Fiscal Irresponsibility: Our Country’s Most Fundamental Problem


As a fiscal conservative, I am worried about our nation’s future. The public debt (on which we pay interest) is now 75% of GDP, the highest level since right after WWII, and growing steadily.  Furthermore, our economy has just barely recovered from the Great Recession and is expanding too slowly to revive widespread prosperity.  Neither of the two main presidential candidates, Hillary Clinton nor Donald Trump, is talking seriously about our huge debt and neither has a credible plan to boost economic growth.

The above chart from the Heritage Foundation is a vivid way of illustrating this problem:

  • Already entitlement spending (Social Security, Medicare and Medicaid), and interest payments on our debt, use up 2/3 of all federal tax revenue. And spending on each of these entitlement programs is growing faster than the economy as a whole. Interest rates will eventually rise from their current rock bottom level. When this happens, interest payments on our growing debt will increase rapidly.
  • In 2032, just 16 years from now, spending on entitlements and interest payments is projected to consume all federal tax revenues, assuming a steady 18% of GDP level for tax revenue.

There are three possible ways to offset this bleak picture:

  • Speed up economic growth. This should, of course, be possible but it will take a major shift in thinking to accomplish.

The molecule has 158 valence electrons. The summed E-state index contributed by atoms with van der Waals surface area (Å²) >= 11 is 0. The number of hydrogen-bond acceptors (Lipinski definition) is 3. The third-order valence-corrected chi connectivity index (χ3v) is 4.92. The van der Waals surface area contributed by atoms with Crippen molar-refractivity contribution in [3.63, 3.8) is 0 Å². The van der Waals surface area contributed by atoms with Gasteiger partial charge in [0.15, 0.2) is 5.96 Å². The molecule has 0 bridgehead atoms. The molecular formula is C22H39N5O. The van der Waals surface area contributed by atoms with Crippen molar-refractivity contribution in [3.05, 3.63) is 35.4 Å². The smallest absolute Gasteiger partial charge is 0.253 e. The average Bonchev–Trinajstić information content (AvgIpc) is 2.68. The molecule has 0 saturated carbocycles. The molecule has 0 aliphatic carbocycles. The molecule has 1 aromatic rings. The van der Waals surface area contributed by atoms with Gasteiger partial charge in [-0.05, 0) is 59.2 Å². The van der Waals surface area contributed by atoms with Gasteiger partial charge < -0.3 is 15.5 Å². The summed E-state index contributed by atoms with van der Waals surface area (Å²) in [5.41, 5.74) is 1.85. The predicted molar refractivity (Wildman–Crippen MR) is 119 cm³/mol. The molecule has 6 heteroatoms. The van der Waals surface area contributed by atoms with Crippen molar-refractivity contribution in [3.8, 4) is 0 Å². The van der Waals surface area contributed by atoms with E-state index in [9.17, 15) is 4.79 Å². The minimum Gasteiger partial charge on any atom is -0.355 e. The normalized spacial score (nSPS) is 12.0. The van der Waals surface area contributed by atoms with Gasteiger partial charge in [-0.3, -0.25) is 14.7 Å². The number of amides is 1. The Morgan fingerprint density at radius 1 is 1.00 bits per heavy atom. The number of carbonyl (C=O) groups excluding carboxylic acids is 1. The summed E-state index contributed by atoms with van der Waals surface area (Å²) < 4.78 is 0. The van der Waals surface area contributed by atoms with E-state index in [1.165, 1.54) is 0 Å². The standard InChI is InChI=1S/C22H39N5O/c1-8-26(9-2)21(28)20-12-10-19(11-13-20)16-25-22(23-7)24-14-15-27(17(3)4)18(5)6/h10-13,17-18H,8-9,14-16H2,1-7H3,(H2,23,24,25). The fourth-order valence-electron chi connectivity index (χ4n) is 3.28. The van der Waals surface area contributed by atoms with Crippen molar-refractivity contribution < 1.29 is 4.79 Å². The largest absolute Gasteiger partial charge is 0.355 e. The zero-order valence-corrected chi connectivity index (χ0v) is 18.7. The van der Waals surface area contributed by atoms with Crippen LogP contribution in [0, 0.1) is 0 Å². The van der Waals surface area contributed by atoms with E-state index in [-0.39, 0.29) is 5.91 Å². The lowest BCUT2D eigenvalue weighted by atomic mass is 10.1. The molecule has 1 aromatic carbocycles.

• Increase federal tax revenue. Suppose that federal tax revenues were raised by 1% of GDP, or $180 billion per year. This would at least temporarily put our debt on a downward path (as a percentage of GDP). But it would be very hard to accomplish politically. Mrs. Clinton, for example, has proposed raising taxes by $100 billion per year which she wants to spend entirely on new programs rather than reducing our annual deficits.
  • Reform entitlement programs. This is by far the best way to address our debt problem, and the only effective way in the long run.  But, again, it will be very hard to accomplish politically.

Conclusion. If the U.S. cannot get its debt and slow growth problems under control, it risks losing its status as the world’s major superpower. This would be a calamity for both our own national security and the peace and stability of the entire world.

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